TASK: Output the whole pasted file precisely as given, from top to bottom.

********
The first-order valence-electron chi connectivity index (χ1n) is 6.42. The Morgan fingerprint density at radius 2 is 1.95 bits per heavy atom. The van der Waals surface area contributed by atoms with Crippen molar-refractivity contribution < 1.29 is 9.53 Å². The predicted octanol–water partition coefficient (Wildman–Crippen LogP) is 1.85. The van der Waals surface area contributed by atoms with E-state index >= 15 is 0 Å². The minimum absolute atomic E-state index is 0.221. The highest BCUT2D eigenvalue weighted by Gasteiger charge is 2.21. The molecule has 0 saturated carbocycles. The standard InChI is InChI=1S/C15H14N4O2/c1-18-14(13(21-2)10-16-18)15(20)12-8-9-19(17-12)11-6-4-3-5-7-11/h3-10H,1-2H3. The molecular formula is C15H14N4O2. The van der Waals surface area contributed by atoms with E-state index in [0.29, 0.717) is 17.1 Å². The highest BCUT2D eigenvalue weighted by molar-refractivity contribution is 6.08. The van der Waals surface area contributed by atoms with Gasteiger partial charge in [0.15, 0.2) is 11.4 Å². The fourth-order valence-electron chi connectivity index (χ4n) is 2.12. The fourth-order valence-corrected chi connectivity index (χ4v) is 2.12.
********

The first-order valence-electron chi connectivity index (χ1n) is 6.42. The Morgan fingerprint density at radius 2 is 1.95 bits per heavy atom. The van der Waals surface area contributed by atoms with Crippen molar-refractivity contribution < 1.29 is 9.53 Å². The predicted octanol–water partition coefficient (Wildman–Crippen LogP) is 1.85. The van der Waals surface area contributed by atoms with E-state index >= 15 is 0 Å². The minimum absolute atomic E-state index is 0.221. The highest BCUT2D eigenvalue weighted by Gasteiger charge is 2.21. The molecule has 0 saturated carbocycles. The standard InChI is InChI=1S/C15H14N4O2/c1-18-14(13(21-2)10-16-18)15(20)12-8-9-19(17-12)11-6-4-3-5-7-11/h3-10H,1-2H3. The molecular formula is C15H14N4O2. The van der Waals surface area contributed by atoms with E-state index in [0.29, 0.717) is 17.1 Å². The highest BCUT2D eigenvalue weighted by molar-refractivity contribution is 6.08. The van der Waals surface area contributed by atoms with Gasteiger partial charge in [0.15, 0.2) is 11.4 Å². The fourth-order valence-electron chi connectivity index (χ4n) is 2.12. The fourth-order valence-corrected chi connectivity index (χ4v) is 2.12.